The mayor's committee appointed to look into the matter of a new pet ordinance for Omaha met again Monday to discuss its options.
Talk of a possible pit bull ban has created quite a stir following the attack on a 15-month-old girl in June. The city says it's time to do something to protect the public.
The committee is working on a proposal, whether that be to ban certain breeds of dogs or harsher punishments for owners if they harbor a dangerous animal or fail to keep their pet on a leash.
"He'll lick ‘em to death,” says June Smith. Shadow is part lab, part cocker spaniel, but now he's all hero.
"As we were walking back the next thing I know I've got this pit bull coming right at me and Shadow jumped in front and got the brunt of it," says Smith, who says she was walking her dog Sunday evening at South 8th Street and 2nd Avenue in Council Bluffs when what she thought was a pit bull came charging.
"I started screaming and it was like I was screaming forever. I kept hollering, help somebody, help."
Council Bluffs Animal Control says the dog that attacked was not a pit bull, but an American bulldog, still part of the so-called “bully breeds."
"I thought he was gonna kill Shadow,” says Smith. “He was going for his neck and just was on top of him and I thought I was never gonna see my dog again."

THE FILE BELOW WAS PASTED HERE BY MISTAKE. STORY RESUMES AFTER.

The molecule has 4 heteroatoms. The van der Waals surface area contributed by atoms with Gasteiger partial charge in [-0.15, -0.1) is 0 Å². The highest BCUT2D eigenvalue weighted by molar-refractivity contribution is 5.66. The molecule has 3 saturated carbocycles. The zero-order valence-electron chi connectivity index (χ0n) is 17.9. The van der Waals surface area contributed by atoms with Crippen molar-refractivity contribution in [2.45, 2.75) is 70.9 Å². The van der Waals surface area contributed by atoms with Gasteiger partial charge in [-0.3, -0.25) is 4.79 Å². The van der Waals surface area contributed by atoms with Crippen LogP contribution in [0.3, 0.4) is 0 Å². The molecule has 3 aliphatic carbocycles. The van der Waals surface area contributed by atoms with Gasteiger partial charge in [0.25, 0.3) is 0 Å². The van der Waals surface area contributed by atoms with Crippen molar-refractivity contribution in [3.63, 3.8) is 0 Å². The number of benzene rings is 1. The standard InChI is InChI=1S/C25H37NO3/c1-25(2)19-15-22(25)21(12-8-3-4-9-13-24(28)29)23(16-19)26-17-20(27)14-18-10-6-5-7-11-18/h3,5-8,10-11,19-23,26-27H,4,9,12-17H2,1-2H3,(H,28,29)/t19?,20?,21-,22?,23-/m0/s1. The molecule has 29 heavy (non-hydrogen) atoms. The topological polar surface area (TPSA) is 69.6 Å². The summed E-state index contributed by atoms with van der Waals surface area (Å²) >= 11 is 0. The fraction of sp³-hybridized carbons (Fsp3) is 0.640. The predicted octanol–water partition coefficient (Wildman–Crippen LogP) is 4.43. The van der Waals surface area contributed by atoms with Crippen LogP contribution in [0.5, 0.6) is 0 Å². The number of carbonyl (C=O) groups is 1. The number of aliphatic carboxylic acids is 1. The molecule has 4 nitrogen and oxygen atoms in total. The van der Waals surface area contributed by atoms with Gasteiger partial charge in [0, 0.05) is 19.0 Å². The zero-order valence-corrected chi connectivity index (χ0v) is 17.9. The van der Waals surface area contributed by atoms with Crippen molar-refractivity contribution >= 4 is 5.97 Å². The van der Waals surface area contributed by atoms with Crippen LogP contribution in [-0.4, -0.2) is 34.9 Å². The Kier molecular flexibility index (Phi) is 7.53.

In Council Bluffs, a pit bull ban has been in effect since 2005 so this brings up the question, if Omaha creates a similar ban will we really stop dog attacks from happening?
"We want to do everything we can to increase public safety across the city as it relates to any dog bite incident,” says Don Thorson, Omaha Mayor Mike Fahey’s deputy chief of staff.
A committee made up of Omaha City Council and Humane Society representatives, along with police and the mayor's office, is working to create an ordinance. "We’re working on it,” says Omaha City Councilman Garry Gernandt. “There'll be something soon."
"I think the emphasis has really been public safety and how do we protect the citizens of Omaha in a rational, reasonable method and I think the package that we're going to present is extremely comprehensive," notes Nebraska Humane Society president Judy Varner.
The committee has looked at other cities' bans and hopes to create what will be best for Omaha. "I think this is going to be one of the most comprehensive in the country," says Varner.
The committee has not said if the ordinance will ban a specific breed or includes all so-called dangerous dogs. It hopes to have a proposal for the City Council by August 26th.
“They're going to review it, what we come up with and they're going to hash it out,” says Thorson. “There will be a public hearing and at the end of the day we're going to have a good ordinance."
Smith hopes that in time it will prevent other tragedies from happening. "What if that had been a child that was walking to school or home from school or whatever, there's already been enough attacks around here."
Council Bluffs' ban keeps any new pit bulls from coming into the city. Owners who had their pets before 2005 have been able to keep them, but they must re-license them every year.
Council Bluffs has not had any pit bull bites so far this year and total dog bites are also down.